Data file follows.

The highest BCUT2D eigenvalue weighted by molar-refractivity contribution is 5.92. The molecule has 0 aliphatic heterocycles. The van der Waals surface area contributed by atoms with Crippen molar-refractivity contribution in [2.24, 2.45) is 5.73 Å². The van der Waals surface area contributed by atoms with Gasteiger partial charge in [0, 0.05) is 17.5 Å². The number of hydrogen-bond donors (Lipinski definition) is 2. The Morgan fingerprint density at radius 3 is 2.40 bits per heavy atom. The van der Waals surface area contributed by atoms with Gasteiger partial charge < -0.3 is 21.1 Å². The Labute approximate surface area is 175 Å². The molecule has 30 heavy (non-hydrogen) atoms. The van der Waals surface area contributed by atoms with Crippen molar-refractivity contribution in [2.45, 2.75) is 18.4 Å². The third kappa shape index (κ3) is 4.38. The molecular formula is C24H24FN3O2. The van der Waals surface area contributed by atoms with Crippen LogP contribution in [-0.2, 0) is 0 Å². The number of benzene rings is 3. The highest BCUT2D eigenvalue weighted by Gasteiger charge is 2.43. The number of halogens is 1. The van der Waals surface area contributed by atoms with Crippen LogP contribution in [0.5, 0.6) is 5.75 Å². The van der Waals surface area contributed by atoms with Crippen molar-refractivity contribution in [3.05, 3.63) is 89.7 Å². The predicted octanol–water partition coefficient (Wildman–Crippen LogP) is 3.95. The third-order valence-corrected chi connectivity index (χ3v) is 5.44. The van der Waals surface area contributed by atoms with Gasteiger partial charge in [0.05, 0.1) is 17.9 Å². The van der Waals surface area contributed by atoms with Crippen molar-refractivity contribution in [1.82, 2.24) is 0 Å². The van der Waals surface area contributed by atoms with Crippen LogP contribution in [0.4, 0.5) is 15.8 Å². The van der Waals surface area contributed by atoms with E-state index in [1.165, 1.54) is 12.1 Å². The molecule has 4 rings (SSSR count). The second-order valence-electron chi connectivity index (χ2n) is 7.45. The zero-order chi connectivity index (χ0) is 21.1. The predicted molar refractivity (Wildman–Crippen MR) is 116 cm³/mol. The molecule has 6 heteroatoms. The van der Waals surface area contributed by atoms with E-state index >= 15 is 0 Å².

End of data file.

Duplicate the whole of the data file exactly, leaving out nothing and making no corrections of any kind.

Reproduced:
The highest BCUT2D eigenvalue weighted by molar-refractivity contribution is 5.92. The molecule has 0 aliphatic heterocycles. The van der Waals surface area contributed by atoms with Crippen molar-refractivity contribution in [2.24, 2.45) is 5.73 Å². The van der Waals surface area contributed by atoms with Gasteiger partial charge in [0, 0.05) is 17.5 Å². The number of hydrogen-bond donors (Lipinski definition) is 2. The Morgan fingerprint density at radius 3 is 2.40 bits per heavy atom. The van der Waals surface area contributed by atoms with Gasteiger partial charge < -0.3 is 21.1 Å². The Labute approximate surface area is 175 Å². The molecule has 30 heavy (non-hydrogen) atoms. The van der Waals surface area contributed by atoms with Crippen molar-refractivity contribution in [2.45, 2.75) is 18.4 Å². The third kappa shape index (κ3) is 4.38. The molecular formula is C24H24FN3O2. The van der Waals surface area contributed by atoms with Crippen LogP contribution in [-0.2, 0) is 0 Å². The number of benzene rings is 3. The highest BCUT2D eigenvalue weighted by Gasteiger charge is 2.43. The number of halogens is 1. The van der Waals surface area contributed by atoms with Crippen LogP contribution in [0.5, 0.6) is 5.75 Å². The van der Waals surface area contributed by atoms with Crippen molar-refractivity contribution in [3.05, 3.63) is 89.7 Å². The predicted octanol–water partition coefficient (Wildman–Crippen LogP) is 3.95. The third-order valence-corrected chi connectivity index (χ3v) is 5.44. The van der Waals surface area contributed by atoms with Gasteiger partial charge in [0.05, 0.1) is 17.9 Å². The van der Waals surface area contributed by atoms with Crippen molar-refractivity contribution in [1.82, 2.24) is 0 Å². The van der Waals surface area contributed by atoms with Crippen LogP contribution in [0.4, 0.5) is 15.8 Å². The van der Waals surface area contributed by atoms with E-state index in [1.165, 1.54) is 12.1 Å². The molecule has 4 rings (SSSR count). The second-order valence-electron chi connectivity index (χ2n) is 7.45. The zero-order chi connectivity index (χ0) is 21.1. The predicted molar refractivity (Wildman–Crippen MR) is 116 cm³/mol. The molecule has 6 heteroatoms. The van der Waals surface area contributed by atoms with E-state index >= 15 is 0 Å².